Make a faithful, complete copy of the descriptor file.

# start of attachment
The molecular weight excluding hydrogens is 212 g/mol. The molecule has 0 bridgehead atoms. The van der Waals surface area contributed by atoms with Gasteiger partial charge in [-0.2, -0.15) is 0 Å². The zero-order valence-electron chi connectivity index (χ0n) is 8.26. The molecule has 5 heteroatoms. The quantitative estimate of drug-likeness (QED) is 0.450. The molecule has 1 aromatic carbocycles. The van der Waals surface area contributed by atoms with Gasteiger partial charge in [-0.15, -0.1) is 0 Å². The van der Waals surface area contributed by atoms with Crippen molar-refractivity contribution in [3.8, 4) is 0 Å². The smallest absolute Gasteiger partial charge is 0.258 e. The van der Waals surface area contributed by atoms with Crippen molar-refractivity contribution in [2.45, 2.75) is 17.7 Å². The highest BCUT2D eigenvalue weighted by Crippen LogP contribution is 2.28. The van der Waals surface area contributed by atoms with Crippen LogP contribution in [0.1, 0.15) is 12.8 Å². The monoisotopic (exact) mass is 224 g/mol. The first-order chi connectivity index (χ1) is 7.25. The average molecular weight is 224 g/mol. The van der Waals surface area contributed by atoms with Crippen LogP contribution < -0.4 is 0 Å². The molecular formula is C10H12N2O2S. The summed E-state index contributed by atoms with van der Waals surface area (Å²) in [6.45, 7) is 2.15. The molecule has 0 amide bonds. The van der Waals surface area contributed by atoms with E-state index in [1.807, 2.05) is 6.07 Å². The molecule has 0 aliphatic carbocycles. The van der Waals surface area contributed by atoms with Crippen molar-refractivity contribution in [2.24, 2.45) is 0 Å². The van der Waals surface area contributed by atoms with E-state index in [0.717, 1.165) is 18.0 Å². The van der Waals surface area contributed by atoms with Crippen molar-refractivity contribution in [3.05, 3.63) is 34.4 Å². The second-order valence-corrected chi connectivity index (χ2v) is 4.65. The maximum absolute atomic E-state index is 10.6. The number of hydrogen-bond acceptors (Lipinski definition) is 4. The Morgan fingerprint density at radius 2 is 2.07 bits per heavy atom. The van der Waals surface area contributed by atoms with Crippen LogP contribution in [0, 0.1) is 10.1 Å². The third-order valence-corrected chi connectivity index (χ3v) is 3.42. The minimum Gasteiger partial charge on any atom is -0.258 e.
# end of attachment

The molecular weight excluding hydrogens is 212 g/mol. The molecule has 0 bridgehead atoms. The van der Waals surface area contributed by atoms with Gasteiger partial charge in [-0.2, -0.15) is 0 Å². The zero-order valence-electron chi connectivity index (χ0n) is 8.26. The molecule has 5 heteroatoms. The quantitative estimate of drug-likeness (QED) is 0.450. The molecule has 1 aromatic carbocycles. The van der Waals surface area contributed by atoms with Gasteiger partial charge in [-0.15, -0.1) is 0 Å². The van der Waals surface area contributed by atoms with Crippen molar-refractivity contribution in [3.8, 4) is 0 Å². The smallest absolute Gasteiger partial charge is 0.258 e. The van der Waals surface area contributed by atoms with Crippen molar-refractivity contribution in [2.45, 2.75) is 17.7 Å². The highest BCUT2D eigenvalue weighted by Crippen LogP contribution is 2.28. The van der Waals surface area contributed by atoms with Crippen LogP contribution in [0.1, 0.15) is 12.8 Å². The monoisotopic (exact) mass is 224 g/mol. The first-order chi connectivity index (χ1) is 7.25. The average molecular weight is 224 g/mol. The van der Waals surface area contributed by atoms with Crippen LogP contribution < -0.4 is 0 Å². The molecular formula is C10H12N2O2S. The summed E-state index contributed by atoms with van der Waals surface area (Å²) in [6.45, 7) is 2.15. The molecule has 0 amide bonds. The van der Waals surface area contributed by atoms with E-state index in [1.807, 2.05) is 6.07 Å². The molecule has 0 aliphatic carbocycles. The van der Waals surface area contributed by atoms with Crippen molar-refractivity contribution in [2.24, 2.45) is 0 Å². The van der Waals surface area contributed by atoms with E-state index in [0.717, 1.165) is 18.0 Å². The van der Waals surface area contributed by atoms with Crippen molar-refractivity contribution in [3.05, 3.63) is 34.4 Å². The second-order valence-corrected chi connectivity index (χ2v) is 4.65. The maximum absolute atomic E-state index is 10.6. The number of hydrogen-bond acceptors (Lipinski definition) is 4. The Morgan fingerprint density at radius 2 is 2.07 bits per heavy atom. The van der Waals surface area contributed by atoms with Crippen LogP contribution in [0, 0.1) is 10.1 Å². The third-order valence-corrected chi connectivity index (χ3v) is 3.42. The minimum Gasteiger partial charge on any atom is -0.258 e.